My born-in-the-’80s comrades will probably confirm that the illustrations from the original Scary Stories to Tell in the Dark series were the catalyst for at least one memorable nightmare or sleepless night. Eyes at the foot of the bed, people. You know what I’m talking about. The second time I was creeped out by art was while looking at the surrealist hellscape painted on the side of a funhouse in Wildwood, NJ. The art in the former was terrifying because Stephen Gammell, a Caldecott-winning illustrator, is a master at his craft. The art on the funhouse walls, however, was haunting for other reasons, and not just because New Jersey’s own native endless hellscape stretched into the distance behind the funhouse. You’d never have thought that so many “Come At Me, Bro” tanktops could even exist on one sad planet, but they’re all in Jersey.
The airbrushed demons, subtle gore and the weird, infernal scenarios drawn out on the funhouse weren’t painted on there with any kind of masterful skill, nor did they bear evidence of any professional training or awareness of fundamental artistic principles. They weren’t technically elaborate, and they didn’t really reflect any of the cliches of “horror” culture, which is generally predicated on movie monsters and folklore. Instead, these funhouse creatures seemed to exist because this was what someone saw when they closed their eyes, whether they liked it or not. These demons existed completely independent of what anyone else might find scary. These were demons that fought to get out of someone’s troubled mind, whether or not they knew how to draw. Again, byproduct of living in Jersey? We’ll never know.
In this very special way, the genre of “horror” art is wholly owned by the creative amateur or outsider. When you’re not mired in trained technique, there’s an honesty in whatever technique you do use to express yourself. While a professional, carefully-honed artist can draw a scary picture, it’s often the amateur that expresses the emotion of fear more honestly and directly, and sometimes desperately, in their visual works. The Art of Living Dead Dolls is perfect evidence of this.
This isn’t an encyclopedia of existing Living Dead Dolls and their surprisingly diverse appearances, but instead a collection of art made by fans, with every art piece based on different characters from the incredibly wide swath of LDDs, each with their own name, theme and personality. While the title implies that the book would be about, perhaps, the creative process and visual inspirations of these dolls, Mezco instead includes the fans directly in the world of these dolls. The title doesn’t say this is it art ‘about’ Living Dead Dolls, after all. Instead, it’s all-inclusive, making the fans just as much a part of this as the company’s own artists.
Mezco‘s Living Dead Dolls have been mass-produced since 2001, and prior to that, were handcrafted as early as 1998. Before that, the subject of broken, deformed and re-contextualized baby dolls lived in just about every art classroom that had at least one goth student. (Goth is what we used to call “Emo”, kids, except we didn’t post whiny shit on Tumblr ’cause the Internet hadn’t ruined humanity yet and we had better music. We were able to cultivate real, healthy loneliness, not this “post my no-one-loves-me crap on Instagram for my followers” nonsense.)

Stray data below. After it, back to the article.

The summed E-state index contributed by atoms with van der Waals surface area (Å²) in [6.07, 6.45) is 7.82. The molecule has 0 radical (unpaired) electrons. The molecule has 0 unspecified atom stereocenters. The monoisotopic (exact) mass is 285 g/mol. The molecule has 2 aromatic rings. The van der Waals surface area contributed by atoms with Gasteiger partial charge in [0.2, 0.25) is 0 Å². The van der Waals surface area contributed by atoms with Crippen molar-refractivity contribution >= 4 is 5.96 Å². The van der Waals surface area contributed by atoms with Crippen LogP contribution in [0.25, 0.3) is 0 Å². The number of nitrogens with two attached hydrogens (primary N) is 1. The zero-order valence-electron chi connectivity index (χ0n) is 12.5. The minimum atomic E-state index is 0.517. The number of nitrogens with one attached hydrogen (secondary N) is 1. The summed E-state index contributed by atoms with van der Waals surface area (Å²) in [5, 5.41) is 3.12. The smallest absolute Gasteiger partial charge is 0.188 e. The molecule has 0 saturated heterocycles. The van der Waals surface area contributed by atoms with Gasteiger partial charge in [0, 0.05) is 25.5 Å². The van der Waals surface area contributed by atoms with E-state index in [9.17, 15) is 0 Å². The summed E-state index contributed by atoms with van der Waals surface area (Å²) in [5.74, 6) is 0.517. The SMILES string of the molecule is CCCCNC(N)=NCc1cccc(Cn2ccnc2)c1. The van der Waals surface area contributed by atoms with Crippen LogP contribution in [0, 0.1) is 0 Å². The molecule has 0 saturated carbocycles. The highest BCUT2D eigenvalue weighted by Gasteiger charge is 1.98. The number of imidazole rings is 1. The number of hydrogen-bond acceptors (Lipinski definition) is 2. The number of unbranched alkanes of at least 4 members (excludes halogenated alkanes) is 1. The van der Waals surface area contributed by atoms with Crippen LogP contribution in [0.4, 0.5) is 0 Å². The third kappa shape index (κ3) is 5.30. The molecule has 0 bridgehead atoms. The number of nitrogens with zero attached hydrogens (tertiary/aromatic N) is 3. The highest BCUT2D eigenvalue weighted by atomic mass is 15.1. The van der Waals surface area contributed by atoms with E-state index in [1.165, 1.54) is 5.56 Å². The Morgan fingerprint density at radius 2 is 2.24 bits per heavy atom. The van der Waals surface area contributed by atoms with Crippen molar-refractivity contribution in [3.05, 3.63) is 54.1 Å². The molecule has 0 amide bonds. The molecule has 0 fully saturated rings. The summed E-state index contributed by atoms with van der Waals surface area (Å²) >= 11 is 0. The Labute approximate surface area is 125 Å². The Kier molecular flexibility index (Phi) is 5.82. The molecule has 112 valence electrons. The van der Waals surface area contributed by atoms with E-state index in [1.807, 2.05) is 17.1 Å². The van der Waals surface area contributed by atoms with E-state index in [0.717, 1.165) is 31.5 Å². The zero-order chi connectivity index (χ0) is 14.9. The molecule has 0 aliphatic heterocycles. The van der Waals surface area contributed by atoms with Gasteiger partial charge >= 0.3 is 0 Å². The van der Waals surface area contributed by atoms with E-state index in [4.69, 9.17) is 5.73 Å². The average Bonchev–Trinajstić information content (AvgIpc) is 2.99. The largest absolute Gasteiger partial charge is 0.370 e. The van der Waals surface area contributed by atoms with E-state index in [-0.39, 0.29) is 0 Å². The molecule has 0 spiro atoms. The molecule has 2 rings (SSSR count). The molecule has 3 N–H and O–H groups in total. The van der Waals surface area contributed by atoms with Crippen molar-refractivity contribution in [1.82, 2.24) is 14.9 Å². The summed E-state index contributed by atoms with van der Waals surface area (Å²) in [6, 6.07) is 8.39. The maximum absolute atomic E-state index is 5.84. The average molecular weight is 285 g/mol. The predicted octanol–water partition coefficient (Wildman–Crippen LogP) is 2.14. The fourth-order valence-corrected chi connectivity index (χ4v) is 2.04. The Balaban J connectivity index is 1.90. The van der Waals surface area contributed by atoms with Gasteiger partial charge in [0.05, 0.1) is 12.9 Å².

When you were a teenager, desperately trying to shed the skin of being an innocent little kid, the edgiest and most obviously metaphorical thing you could legally do was to deface a doll. Not a year passed at my high school when a kid with a Nine Inch Nails or Marylin Manson obsession didn’t make some kind of messed-up babydoll art somewhere in an art show. During one particularly controversial year, roadkill was used. When it comes to natural resources, I think that upstate New York thrives in the roadkill department. Roadkill and apples and dirty overalls.
Defaced and deranged dolls are a medium that disaffected youth flock to. The Art of Living Dead Dolls feels like going back to my old high school, and that’s a nice feeling. While there are some very established professional artists featured herein, like artist-of-many-spooky-things Dan Brereton, much of the book feels like those glorious funhouse walls. Many of these artists are finding their feet, and they’ve laid their inspirations bare here for this book. If you’re an illustrator, which I realize is a title that doesn’t apply to a particularly large group of people, you’ll see yourself in these pages. A section of “fan art” at the end of the book makes a strange delineation between that particular section of art and all that came before it, as it feels clear that everyone participating is a pretty big fan of these dolls, and is collectively neither more or less adept at expressing themselves visually. The introduction by legendary horror illustrator Basil Gogos seems to agree: these new guys are going somewhere.
The Art of Living Dead Dolls is a well-curated snapshot of fans of a specific line of collectible art toys, and I always find that interesting. Exploring subcultures by what they create is a really beautiful way to explore what the community is about; you can show off collections, but they’ll all have the same stuff. Show how those collections have influenced the collectors and you’ve struck gold. This book is a quick look into a group of people who could provide a very immersive fan experience.
[Review product was graciously provided by Mezco.]
C. David is a writer and artist living in the Hudson Valley, NY. He loves pinball, Wazmo Nariz, Rem Lezar, MODOK, pogs, Ultra Monsters, 80s horror, and is secretly very enthusiastic about everything else not listed here.